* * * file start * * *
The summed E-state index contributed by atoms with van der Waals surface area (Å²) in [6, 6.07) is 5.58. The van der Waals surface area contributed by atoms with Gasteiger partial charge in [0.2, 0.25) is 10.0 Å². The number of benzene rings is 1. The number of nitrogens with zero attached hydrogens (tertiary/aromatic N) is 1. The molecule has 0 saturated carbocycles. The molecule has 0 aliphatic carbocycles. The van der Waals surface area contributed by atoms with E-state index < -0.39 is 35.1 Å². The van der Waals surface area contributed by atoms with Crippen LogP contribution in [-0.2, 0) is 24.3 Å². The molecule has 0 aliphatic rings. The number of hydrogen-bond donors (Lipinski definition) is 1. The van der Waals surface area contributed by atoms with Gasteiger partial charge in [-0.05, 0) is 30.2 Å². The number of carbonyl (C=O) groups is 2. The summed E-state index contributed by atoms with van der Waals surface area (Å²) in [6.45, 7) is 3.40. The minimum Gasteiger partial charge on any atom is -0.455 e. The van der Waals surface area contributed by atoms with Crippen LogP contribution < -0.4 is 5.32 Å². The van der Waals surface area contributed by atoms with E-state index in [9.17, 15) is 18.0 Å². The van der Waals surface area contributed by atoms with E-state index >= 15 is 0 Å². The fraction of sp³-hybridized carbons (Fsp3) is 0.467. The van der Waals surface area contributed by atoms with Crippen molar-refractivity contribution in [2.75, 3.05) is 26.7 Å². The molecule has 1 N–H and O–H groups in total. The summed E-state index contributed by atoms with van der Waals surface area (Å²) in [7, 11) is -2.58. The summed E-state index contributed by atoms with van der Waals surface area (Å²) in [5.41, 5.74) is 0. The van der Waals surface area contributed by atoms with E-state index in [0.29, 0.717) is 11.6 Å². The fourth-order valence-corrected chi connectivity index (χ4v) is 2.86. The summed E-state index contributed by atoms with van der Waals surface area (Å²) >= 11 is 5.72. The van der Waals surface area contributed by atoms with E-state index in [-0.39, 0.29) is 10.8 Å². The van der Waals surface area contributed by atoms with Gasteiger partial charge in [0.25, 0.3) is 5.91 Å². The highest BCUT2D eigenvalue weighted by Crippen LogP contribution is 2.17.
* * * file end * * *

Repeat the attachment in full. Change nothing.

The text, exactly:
The summed E-state index contributed by atoms with van der Waals surface area (Å²) in [6, 6.07) is 5.58. The van der Waals surface area contributed by atoms with Gasteiger partial charge in [0.2, 0.25) is 10.0 Å². The number of benzene rings is 1. The number of nitrogens with zero attached hydrogens (tertiary/aromatic N) is 1. The molecule has 0 saturated carbocycles. The molecule has 0 aliphatic carbocycles. The van der Waals surface area contributed by atoms with E-state index < -0.39 is 35.1 Å². The van der Waals surface area contributed by atoms with Crippen LogP contribution in [-0.2, 0) is 24.3 Å². The molecule has 0 aliphatic rings. The number of hydrogen-bond donors (Lipinski definition) is 1. The van der Waals surface area contributed by atoms with Gasteiger partial charge in [-0.05, 0) is 30.2 Å². The number of carbonyl (C=O) groups is 2. The summed E-state index contributed by atoms with van der Waals surface area (Å²) in [6.45, 7) is 3.40. The minimum Gasteiger partial charge on any atom is -0.455 e. The van der Waals surface area contributed by atoms with Crippen LogP contribution < -0.4 is 5.32 Å². The van der Waals surface area contributed by atoms with E-state index in [9.17, 15) is 18.0 Å². The van der Waals surface area contributed by atoms with E-state index >= 15 is 0 Å². The fraction of sp³-hybridized carbons (Fsp3) is 0.467. The van der Waals surface area contributed by atoms with Crippen molar-refractivity contribution in [2.75, 3.05) is 26.7 Å². The molecule has 1 N–H and O–H groups in total. The summed E-state index contributed by atoms with van der Waals surface area (Å²) in [7, 11) is -2.58. The summed E-state index contributed by atoms with van der Waals surface area (Å²) in [5.41, 5.74) is 0. The van der Waals surface area contributed by atoms with E-state index in [0.29, 0.717) is 11.6 Å². The fourth-order valence-corrected chi connectivity index (χ4v) is 2.86. The summed E-state index contributed by atoms with van der Waals surface area (Å²) >= 11 is 5.72. The van der Waals surface area contributed by atoms with E-state index in [-0.39, 0.29) is 10.8 Å². The van der Waals surface area contributed by atoms with Gasteiger partial charge in [0.25, 0.3) is 5.91 Å². The highest BCUT2D eigenvalue weighted by Crippen LogP contribution is 2.17.